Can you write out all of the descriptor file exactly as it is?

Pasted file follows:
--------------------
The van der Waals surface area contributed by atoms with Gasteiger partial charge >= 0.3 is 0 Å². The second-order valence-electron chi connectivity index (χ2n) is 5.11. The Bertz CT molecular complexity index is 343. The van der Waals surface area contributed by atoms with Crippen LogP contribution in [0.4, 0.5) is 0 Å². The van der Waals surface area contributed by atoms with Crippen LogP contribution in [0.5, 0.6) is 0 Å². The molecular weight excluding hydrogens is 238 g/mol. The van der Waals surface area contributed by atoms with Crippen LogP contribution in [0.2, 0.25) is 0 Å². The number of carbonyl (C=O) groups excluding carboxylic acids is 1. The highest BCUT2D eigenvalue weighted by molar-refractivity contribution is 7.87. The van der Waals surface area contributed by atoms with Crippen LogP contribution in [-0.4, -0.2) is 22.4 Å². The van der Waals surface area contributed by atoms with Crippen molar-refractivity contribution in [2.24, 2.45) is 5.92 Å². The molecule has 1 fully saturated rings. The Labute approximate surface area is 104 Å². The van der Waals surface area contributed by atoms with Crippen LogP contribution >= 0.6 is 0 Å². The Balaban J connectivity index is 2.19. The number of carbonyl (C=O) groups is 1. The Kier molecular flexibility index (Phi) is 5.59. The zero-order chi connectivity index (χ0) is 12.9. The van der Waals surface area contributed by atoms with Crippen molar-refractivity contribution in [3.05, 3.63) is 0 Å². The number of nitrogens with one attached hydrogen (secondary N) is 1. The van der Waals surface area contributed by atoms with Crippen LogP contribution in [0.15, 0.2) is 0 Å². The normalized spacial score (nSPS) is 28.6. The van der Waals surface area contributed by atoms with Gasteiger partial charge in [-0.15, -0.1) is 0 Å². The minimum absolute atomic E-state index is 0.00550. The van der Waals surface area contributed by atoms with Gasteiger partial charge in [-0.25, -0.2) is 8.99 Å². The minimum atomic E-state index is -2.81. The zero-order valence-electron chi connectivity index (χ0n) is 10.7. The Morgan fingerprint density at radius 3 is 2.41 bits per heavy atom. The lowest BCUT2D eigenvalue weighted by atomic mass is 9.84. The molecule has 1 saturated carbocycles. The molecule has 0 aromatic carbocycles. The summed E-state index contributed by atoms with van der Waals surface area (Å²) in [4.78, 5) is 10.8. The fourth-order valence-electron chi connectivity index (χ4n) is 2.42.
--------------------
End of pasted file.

The van der Waals surface area contributed by atoms with Gasteiger partial charge >= 0.3 is 0 Å². The second-order valence-electron chi connectivity index (χ2n) is 5.11. The Bertz CT molecular complexity index is 343. The van der Waals surface area contributed by atoms with Crippen LogP contribution in [0.4, 0.5) is 0 Å². The van der Waals surface area contributed by atoms with Crippen LogP contribution in [0.5, 0.6) is 0 Å². The molecular weight excluding hydrogens is 238 g/mol. The van der Waals surface area contributed by atoms with Crippen LogP contribution in [0.2, 0.25) is 0 Å². The number of carbonyl (C=O) groups excluding carboxylic acids is 1. The highest BCUT2D eigenvalue weighted by molar-refractivity contribution is 7.87. The van der Waals surface area contributed by atoms with Crippen LogP contribution in [-0.4, -0.2) is 22.4 Å². The van der Waals surface area contributed by atoms with Crippen molar-refractivity contribution in [2.24, 2.45) is 5.92 Å². The molecule has 1 fully saturated rings. The Labute approximate surface area is 104 Å². The van der Waals surface area contributed by atoms with Crippen LogP contribution >= 0.6 is 0 Å². The Balaban J connectivity index is 2.19. The number of carbonyl (C=O) groups is 1. The Kier molecular flexibility index (Phi) is 5.59. The zero-order chi connectivity index (χ0) is 12.9. The van der Waals surface area contributed by atoms with Crippen molar-refractivity contribution in [3.05, 3.63) is 0 Å². The number of nitrogens with one attached hydrogen (secondary N) is 1. The van der Waals surface area contributed by atoms with Crippen LogP contribution in [0.15, 0.2) is 0 Å². The normalized spacial score (nSPS) is 28.6. The van der Waals surface area contributed by atoms with Gasteiger partial charge in [-0.15, -0.1) is 0 Å². The minimum absolute atomic E-state index is 0.00550. The van der Waals surface area contributed by atoms with Gasteiger partial charge in [-0.25, -0.2) is 8.99 Å². The minimum atomic E-state index is -2.81. The zero-order valence-electron chi connectivity index (χ0n) is 10.7. The Morgan fingerprint density at radius 3 is 2.41 bits per heavy atom. The lowest BCUT2D eigenvalue weighted by atomic mass is 9.84. The molecule has 1 saturated carbocycles. The molecule has 0 aromatic carbocycles. The summed E-state index contributed by atoms with van der Waals surface area (Å²) in [4.78, 5) is 10.8. The fourth-order valence-electron chi connectivity index (χ4n) is 2.42.